Die-hard DNR Volunteers earn complimentary Discover Passes

The Discover Pass had barely been in effect in July, when two of DNR’s rock solid volunteers racked up enough hours to be among the first to earn complimentary passes. Congratulations to Mary Van Amburg of Yakima and Bob Langley of Everett for putting in the requisite 24 hours…and then some!

Mary Van Amburg, volunteer
Mary Van Amburg on a trail cleanup project in Ahtanum State Forest . Photo: DNR

If you visit the Ahtanum State Forest often, chances are you’ll meet Mary Van Amburg and her trusty Border collie, Bryce. As a volunteer with the Ahtanum forest watch group, Mary greets visitors and educates them about safety, fire season regulations, and all manner of recreation-related information. People appreciate that Mary provides a presence, and they feel safer leaving their vehicles parked at a trailhead knowing that she is there, keeping an eye on things.

“Mary has probably volunteered more hours of her time than I have spent on the job,” says Greg Mackey, a volunteer coordinator with DNR’s Southeast Region. “She is a joy to be around and always greets people with a hug and a smile.”

Mary admits that one of her favorite things about volunteering is meeting and talking to people. She also spends a lot of time doing cleanup work at facilities and on trails in Ahtanum.

As much as she loves the outdoors, Mary spends a good deal of time volunteering behind the scenes as well. During the development of the Ahtanum State Forest Recreation Plan, Mary served on the citizen planning committee. The plan was adopted in the fall of 2009. And now Mary is excited to see the fruits of the committee’s work happening on the ground at Ahtanum. The new Whites Ridge trailhead, which is nearing completion, is one example.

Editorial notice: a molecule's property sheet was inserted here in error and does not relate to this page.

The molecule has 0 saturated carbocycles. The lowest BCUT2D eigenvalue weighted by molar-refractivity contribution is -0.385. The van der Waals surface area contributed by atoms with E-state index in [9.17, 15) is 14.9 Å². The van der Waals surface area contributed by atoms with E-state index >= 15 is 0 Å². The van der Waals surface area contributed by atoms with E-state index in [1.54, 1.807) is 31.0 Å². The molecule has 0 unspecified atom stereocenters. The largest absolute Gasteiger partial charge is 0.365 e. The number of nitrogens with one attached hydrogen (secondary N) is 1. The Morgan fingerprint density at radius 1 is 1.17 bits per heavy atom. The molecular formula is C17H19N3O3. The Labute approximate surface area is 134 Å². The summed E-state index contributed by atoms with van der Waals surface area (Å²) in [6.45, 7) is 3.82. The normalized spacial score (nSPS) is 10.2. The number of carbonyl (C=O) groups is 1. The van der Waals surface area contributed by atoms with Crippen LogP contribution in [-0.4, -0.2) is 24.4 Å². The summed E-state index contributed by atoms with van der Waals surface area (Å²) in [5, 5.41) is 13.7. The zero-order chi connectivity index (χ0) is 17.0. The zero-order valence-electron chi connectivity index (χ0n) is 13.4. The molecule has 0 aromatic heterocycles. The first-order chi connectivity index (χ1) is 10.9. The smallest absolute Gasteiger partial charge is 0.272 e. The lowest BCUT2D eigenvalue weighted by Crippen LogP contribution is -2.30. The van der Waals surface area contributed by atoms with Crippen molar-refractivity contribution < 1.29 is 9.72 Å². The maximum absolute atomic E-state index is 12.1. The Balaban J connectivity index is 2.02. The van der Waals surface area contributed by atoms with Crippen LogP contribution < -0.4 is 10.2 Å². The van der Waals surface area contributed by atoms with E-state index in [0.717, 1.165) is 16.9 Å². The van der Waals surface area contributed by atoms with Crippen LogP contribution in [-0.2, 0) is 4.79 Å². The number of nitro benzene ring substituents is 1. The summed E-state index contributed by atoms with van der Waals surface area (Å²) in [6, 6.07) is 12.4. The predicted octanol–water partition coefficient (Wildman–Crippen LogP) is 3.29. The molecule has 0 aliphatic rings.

Mary, now retired, volunteers her time and energy beyond DNR. She also volunteers with the U.S. Forest Service and serves on the Washington State Parks’ Snowmobile Advisory Committee.

Bob Langley, volunteer.
Bob Langley takes a break during a trail work party at Walker Valley ORV trail system. Photo: DNR.

For the past 30 years, Bob Langley has been riding the trails at Walker Valley Off-road Vehicle (ORV) trail system east of Mount Vernon. Three years ago, he started volunteering at Walker Valley, and last year he logged in 500 volunteer hours! He drives 40 miles from Everett to Walker Valley about two days a week.

“Bob is a positive, upbeat, and hard-working guy,” says Elyse Fleenor, who has coordinated volunteer activities at Walker Valley. “He’s very committed and motivated.”

Elyse says Bob has hauled tons of rock and brushed countless miles of trails. “You don’t have to keep an eye on him,” she says. “He’s very self-directed.”

As a volunteer at Walker Valley, Bob says he helps wherever he’s needed, including pulling out, installing, and cleaning culverts; installing water bars and drain dips; and building new trails.

Bob prefers to ride a dirt bike for recreation. But he bought a quad—or all-terrain vehicle (ATV)—just to help with trail work.

Now retired from working 27 years at Boeing, Bob confesses he would have preferred a career in the woods. As a volunteer, Bob says, “Now I can work in the woods all I want.”

And, after riding dirt bikes for 50 years, Bob says it’s time to give back and help make recreation possible at Walker Valley.

Since Bob and Mary earned their complimentary Discover Passes, many more volunteers have also earned a pass.

Are you interested in volunteering?

Volunteers can earn vouchers toward a complimentary Discover Pass by putting in 24 hours of time working on eligible projects on recreation lands managed by DNR, Washington State Parks, or Washington Department of Fish and Wildlife.

To find out about volunteer projects with DNR, visit: www.dnr.wa.gov/volunteer and follow the link to the volunteer calendar.

Learn more about how you can earn a complimentary Discover Pass through volunteering at www.discoverpass.wa.gov/faq/#volunteers

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